Blooms like this will become more common with global warming

 

Cyanobacteria blooms; a toxic problem in Australia and worldwide

Cyanobacteria blooms are not only ugly, but can be deadly, not only to animals such as dogs and cattle, but sometimes to  to humans as well. For the first time in reported history, the US Centers for Disease Control and Prevention confirmed algal toxins in municipal drinking water made people sick.

Cyanobacteria blooms contains over 1,000 toxins. Many, such as Microcystins, are more poisonous than cyanide and can sicken or kill people, fish, birds, dogs and livestock. There’s no question that Microcystins cause liver disease and cancer, that is a well established fact. There are a lot of dogs and livestock that die every year  (from drinking affected water), and you certainly don’t want to be swimming in that stuff if there’s an active bloom. It isn’t just  drinking or swimming in affected water. Aerosols form near affected water and scientists have warned against jogging and breathing heavily on paths nearby since toxins can be absorbed in the lungs.

Detect and Measure Microcystins

Microcystins in water can be measured with the Zeulab Microcystest, a simple and rapid enzymatic test for the detection of microcystins and nodularins in drinking and recreational water. It is  the first and only commercially available kit based on the inhibition of the PP2A activity by microcystins, and able to detect and quantify all potential toxic microcystins present in the sample. The one-step assay can be completed in 30 minutes.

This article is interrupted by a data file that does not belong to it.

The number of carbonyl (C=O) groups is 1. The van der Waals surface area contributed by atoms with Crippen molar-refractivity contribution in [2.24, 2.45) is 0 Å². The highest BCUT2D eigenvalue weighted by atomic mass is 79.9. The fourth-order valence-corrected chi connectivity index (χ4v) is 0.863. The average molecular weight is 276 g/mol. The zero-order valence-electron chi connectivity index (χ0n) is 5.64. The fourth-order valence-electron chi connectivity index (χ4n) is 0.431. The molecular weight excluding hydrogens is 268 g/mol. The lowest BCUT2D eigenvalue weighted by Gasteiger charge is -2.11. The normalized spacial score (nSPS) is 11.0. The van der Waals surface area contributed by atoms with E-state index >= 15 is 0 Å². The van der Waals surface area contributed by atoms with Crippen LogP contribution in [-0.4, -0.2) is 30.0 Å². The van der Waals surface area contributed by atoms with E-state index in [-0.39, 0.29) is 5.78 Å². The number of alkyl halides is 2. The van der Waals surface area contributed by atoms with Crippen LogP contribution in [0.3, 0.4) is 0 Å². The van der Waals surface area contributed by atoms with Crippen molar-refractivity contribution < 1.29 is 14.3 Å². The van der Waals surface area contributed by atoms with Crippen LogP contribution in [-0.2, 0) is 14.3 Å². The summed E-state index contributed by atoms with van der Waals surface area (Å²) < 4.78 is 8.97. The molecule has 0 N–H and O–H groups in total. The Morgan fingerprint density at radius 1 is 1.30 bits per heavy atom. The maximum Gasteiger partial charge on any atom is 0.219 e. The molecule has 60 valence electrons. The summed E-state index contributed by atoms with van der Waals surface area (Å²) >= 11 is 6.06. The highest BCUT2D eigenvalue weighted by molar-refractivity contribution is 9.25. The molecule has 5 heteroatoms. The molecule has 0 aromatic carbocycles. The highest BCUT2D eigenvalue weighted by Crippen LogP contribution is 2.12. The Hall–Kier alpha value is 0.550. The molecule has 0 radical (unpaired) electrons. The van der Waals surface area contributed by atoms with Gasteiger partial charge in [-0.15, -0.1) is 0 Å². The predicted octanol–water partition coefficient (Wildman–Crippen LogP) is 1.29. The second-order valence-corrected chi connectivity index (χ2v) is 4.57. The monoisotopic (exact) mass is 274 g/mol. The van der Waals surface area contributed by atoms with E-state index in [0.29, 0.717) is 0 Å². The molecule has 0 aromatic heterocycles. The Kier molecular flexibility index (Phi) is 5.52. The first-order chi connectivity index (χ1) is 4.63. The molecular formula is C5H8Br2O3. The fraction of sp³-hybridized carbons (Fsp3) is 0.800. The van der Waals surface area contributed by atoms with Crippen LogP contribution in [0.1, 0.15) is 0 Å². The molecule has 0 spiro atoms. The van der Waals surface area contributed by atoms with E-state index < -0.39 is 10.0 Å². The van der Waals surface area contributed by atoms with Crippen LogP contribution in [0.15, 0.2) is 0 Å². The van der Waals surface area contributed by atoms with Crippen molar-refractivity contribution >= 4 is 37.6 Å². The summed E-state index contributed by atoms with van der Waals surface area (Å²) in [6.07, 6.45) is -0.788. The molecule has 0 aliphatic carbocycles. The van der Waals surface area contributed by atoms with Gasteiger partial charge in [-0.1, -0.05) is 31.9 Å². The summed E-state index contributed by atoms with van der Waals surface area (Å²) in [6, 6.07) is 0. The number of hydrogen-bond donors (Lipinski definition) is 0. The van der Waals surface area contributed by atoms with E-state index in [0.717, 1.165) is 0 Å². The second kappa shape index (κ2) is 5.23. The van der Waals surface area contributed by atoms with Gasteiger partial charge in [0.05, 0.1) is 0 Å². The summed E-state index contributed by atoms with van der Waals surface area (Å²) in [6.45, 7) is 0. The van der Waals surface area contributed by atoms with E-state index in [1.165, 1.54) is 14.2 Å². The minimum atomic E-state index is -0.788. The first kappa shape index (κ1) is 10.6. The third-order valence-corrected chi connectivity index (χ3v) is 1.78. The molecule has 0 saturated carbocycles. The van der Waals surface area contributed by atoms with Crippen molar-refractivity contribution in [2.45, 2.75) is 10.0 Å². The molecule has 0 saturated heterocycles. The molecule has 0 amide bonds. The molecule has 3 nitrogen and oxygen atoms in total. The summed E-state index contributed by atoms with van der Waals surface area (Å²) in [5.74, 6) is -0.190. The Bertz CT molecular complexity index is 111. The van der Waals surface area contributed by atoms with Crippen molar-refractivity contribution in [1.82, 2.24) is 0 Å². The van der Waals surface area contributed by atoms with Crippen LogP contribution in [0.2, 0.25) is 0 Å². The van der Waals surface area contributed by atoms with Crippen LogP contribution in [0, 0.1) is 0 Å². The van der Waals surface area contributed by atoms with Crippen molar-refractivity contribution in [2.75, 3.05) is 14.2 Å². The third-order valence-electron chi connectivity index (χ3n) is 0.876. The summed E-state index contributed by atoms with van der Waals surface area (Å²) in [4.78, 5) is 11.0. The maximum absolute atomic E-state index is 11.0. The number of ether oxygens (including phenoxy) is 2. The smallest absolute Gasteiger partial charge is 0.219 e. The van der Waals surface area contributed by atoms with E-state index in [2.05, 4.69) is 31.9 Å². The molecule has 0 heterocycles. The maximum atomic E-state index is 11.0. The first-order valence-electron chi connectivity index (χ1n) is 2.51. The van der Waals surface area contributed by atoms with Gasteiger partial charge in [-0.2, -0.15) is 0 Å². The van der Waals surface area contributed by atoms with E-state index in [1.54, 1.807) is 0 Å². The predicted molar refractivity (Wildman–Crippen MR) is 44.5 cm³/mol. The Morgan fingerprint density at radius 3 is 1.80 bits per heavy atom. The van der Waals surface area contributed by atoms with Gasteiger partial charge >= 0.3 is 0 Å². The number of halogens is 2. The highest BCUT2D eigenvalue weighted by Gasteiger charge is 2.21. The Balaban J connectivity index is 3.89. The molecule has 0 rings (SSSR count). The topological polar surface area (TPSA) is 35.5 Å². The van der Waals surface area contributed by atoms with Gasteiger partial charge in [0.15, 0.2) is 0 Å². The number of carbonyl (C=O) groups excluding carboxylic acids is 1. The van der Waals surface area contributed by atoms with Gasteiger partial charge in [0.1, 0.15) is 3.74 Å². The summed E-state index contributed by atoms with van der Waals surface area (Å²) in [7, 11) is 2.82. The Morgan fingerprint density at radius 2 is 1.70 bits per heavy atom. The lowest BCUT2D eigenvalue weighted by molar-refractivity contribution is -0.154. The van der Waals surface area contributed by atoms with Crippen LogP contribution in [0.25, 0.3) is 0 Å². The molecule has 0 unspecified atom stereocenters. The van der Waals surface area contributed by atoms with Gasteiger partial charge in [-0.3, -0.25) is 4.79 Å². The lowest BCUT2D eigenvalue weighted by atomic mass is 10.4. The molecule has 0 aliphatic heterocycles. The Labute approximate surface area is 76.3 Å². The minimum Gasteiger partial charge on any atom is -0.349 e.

A Cocktail of Deadly Toxins

As research continues, other compounds such as BMMA (beta-Methylamino-L-alanine) and toxins with similar molecular structures, such as Anatoxin-A, a neurotoxin, are becoming more strongly linked with insidious chronic effects, A new study has found BMMA is possibly linked to diseases including ALS and Alzheimer’s in cyanobacteria blooms in Lake Winnipeg, Canada. Another found potential links between cyanobacteria blooms and neurological disease in clusters around lakes in the US State of New Hampshire. Even a report on a study by the US Geological Survey  – that shed some doubt on the findings of this research – highlighted the fact that we shouldn’t let this debate distract us from tackling the problem of cyanobacteria blooms.

 

For more information please contact Novasys or visit the Zeulab web site.

 

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